Extended WordPress Settings API Tutorial, Part 2

Download the files (updated June 5, 2011)

This post is based on part 1 of this tutorial, so read it if you haven’t.

We left off with a theme options class, My_Theme_Options, that had all the behind-the-scenes work complete. The next step is the HTML.

4. Display the Options Page and Sections

Up to this point, we’ve had a completely blank options page in our admin. We want to see the fruits of our labor! We use three functions to make this happen: display_page(), display_section(), and display_setting(). Let’s tackle the page and sections first.

Options Page HTML

Add this to the display_page() function:

echo '<div class="wrap">
<div class="icon32" id="icon-options-general"></div>
<h2>' . __( 'Theme Options' ) . '</h2>
<form action="options.php" method="post">
	settings_fields( 'mytheme_options' );
	do_settings_sections( $_GET['page'] );

	echo '<p class="submit"><input name="Submit" type="submit" class="button-primary" value="' . __( 'Save Changes' ) . '" /></p>

Look at the theme options page now. There is a big “Theme Options” heading, a subheading for each section, and a whole lot of errors. That’s because there’s no display_section() function written yet, and we’ll get to that next.

The “icon32” div at the top of the above code is what creates the nice-looking settings icon next to our heading. You can change the id to use a different WordPress icon (onextrapixel has a great cheat sheet).

The settings_fields() function inserts a few hidden form fields, including a nonce for security.

The do_settings_sections() function is looking for sections assigned to the current page slug. Remember the code we used to register the sections in part 1:

add_settings_section( $slug, $title, array( &$this, 'display_section' ), 'mytheme-options' );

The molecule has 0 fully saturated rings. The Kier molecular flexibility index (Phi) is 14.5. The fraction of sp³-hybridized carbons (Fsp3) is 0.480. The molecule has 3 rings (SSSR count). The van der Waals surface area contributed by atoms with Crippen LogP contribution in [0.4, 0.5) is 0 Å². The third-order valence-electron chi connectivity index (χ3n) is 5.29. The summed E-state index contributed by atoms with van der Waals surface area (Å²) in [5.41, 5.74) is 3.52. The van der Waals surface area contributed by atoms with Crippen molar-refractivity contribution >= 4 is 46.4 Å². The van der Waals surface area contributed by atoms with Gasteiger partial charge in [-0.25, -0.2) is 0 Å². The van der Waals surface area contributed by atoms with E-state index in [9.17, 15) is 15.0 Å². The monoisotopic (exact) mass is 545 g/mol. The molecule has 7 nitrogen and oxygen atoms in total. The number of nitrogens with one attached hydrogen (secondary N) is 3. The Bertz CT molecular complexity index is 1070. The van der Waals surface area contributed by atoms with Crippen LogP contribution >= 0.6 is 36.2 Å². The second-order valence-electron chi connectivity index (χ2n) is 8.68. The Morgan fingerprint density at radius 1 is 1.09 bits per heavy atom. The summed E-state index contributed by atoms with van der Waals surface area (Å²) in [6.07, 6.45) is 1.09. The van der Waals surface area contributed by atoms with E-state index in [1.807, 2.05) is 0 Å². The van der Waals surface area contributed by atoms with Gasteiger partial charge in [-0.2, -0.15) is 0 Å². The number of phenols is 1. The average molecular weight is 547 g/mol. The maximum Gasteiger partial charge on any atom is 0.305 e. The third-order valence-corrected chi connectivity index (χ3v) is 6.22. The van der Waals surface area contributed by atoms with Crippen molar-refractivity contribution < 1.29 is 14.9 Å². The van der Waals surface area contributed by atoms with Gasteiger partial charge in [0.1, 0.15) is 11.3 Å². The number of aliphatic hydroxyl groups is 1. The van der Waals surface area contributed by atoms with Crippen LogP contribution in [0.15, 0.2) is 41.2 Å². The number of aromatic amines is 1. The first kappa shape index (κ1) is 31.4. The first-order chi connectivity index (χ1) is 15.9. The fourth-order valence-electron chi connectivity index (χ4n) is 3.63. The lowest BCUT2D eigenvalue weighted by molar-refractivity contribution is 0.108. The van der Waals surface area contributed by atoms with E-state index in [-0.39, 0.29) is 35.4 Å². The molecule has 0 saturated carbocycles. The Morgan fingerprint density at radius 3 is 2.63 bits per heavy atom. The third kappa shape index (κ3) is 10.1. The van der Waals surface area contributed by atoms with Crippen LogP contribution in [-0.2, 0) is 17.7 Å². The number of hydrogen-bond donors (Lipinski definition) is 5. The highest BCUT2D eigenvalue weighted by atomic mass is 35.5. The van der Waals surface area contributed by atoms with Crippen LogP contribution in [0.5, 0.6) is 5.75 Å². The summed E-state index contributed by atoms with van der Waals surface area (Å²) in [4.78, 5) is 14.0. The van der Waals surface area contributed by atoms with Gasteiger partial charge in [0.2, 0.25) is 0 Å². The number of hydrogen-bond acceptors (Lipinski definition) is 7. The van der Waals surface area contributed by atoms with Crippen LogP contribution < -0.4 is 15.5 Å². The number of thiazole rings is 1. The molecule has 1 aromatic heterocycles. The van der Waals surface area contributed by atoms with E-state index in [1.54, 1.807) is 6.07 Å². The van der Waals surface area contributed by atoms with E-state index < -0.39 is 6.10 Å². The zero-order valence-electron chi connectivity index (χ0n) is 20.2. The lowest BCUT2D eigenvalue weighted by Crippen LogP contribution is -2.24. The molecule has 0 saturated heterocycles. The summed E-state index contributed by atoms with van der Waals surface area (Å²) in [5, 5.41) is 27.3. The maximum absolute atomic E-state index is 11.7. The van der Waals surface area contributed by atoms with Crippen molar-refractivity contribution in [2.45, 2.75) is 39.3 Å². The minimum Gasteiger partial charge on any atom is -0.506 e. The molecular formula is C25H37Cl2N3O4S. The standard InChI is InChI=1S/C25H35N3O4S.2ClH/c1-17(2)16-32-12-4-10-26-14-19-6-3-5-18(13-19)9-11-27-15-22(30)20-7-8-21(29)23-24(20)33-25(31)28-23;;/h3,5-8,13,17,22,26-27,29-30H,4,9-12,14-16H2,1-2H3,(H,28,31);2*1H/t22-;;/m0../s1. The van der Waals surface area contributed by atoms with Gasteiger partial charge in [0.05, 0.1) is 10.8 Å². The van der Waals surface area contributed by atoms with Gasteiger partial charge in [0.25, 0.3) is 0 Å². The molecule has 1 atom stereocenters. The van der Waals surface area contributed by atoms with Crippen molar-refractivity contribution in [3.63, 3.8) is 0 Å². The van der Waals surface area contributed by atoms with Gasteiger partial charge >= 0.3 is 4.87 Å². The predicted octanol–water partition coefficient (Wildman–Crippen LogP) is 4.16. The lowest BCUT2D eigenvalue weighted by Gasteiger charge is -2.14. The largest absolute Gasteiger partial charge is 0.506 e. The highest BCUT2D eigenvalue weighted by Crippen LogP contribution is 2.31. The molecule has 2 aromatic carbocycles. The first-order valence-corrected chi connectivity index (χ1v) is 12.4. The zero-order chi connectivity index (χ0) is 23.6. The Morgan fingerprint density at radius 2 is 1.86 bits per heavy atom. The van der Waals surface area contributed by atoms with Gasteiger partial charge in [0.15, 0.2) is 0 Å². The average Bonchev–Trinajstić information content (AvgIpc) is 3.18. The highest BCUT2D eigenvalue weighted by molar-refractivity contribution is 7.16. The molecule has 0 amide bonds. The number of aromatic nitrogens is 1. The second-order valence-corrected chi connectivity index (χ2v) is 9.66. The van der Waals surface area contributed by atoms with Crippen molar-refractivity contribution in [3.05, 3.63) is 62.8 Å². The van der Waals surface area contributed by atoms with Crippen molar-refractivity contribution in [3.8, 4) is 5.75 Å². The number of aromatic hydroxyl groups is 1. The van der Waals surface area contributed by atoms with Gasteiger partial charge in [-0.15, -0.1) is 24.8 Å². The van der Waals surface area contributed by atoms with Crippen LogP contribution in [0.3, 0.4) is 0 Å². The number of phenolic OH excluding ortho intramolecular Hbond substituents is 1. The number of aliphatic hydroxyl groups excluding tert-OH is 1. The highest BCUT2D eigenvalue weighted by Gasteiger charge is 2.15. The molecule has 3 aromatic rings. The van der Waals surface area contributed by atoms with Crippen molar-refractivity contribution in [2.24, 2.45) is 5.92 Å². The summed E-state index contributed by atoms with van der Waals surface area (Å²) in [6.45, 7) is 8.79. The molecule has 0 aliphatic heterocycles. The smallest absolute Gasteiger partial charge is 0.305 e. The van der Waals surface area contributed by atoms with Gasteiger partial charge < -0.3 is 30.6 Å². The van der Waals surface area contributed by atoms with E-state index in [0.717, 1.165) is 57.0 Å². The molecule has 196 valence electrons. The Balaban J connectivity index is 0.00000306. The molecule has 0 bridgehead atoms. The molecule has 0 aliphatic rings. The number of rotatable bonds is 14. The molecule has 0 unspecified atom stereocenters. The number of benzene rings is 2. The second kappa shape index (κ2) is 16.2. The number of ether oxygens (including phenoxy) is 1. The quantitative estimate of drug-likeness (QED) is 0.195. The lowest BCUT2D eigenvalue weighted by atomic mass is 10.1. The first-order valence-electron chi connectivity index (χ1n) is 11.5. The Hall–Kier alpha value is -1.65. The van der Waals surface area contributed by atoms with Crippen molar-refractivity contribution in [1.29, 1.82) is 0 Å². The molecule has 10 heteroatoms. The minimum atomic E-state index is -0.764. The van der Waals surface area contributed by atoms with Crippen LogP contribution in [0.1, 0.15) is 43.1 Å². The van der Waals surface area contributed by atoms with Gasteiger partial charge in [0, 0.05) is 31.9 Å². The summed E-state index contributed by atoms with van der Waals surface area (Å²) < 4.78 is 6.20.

The page slug was referenced there, along with the display_section() function.

Sections HTML

The purpose of the display_section() function is only to add descriptive text (or other HTML) to that specific settings section. Whatever is output by this function will be displayed below the section subheading. If you register the sections individually instead of in a loop, you can use a different callback function for each section and insert custom content here.

For now, just put an empty function inside the class:

/* Description for section */
public function display_section() {
	// code

5. Display the Form Fields

The reason we wrote a helper function to add our settings to the database is so we could pass certain arguments along to the callback function (which is responsible for outputting the HTML to display the field). This allows us to use the same callback function for every single field, and still get unique displays for each type. Let’s walk through the callback function, display_setting().

/* HTML output for individual settings */
public function display_setting( $args = array() ) {

	extract( $args );

	$options = get_option( 'mytheme_options' );

	if ( ! isset( $options[$id] ) && $type != 'checkbox' )
		$options[$id] = $std;
	elseif ( ! isset( $options[$id] ) )
		$options[$id] = 0;

	$field_class = '';
	if ( $class != '' )
		$field_class = ' class="' . $class . '"';

The arguments for this function, which are the same arguments as our create_setting() function, get passed in an array and then turned into variables by extract(). Then, we create an array of all the existing options in the database with get_option(). The argument for that, ‘mytheme_options’, is the name of our master options array.

If the current setting, $id, doesn’t exist in the database, then it assigns that setting its default value. You should also exclude checkboxes in this if statement, because checkboxes don’t have user-created values (they’re either on or off).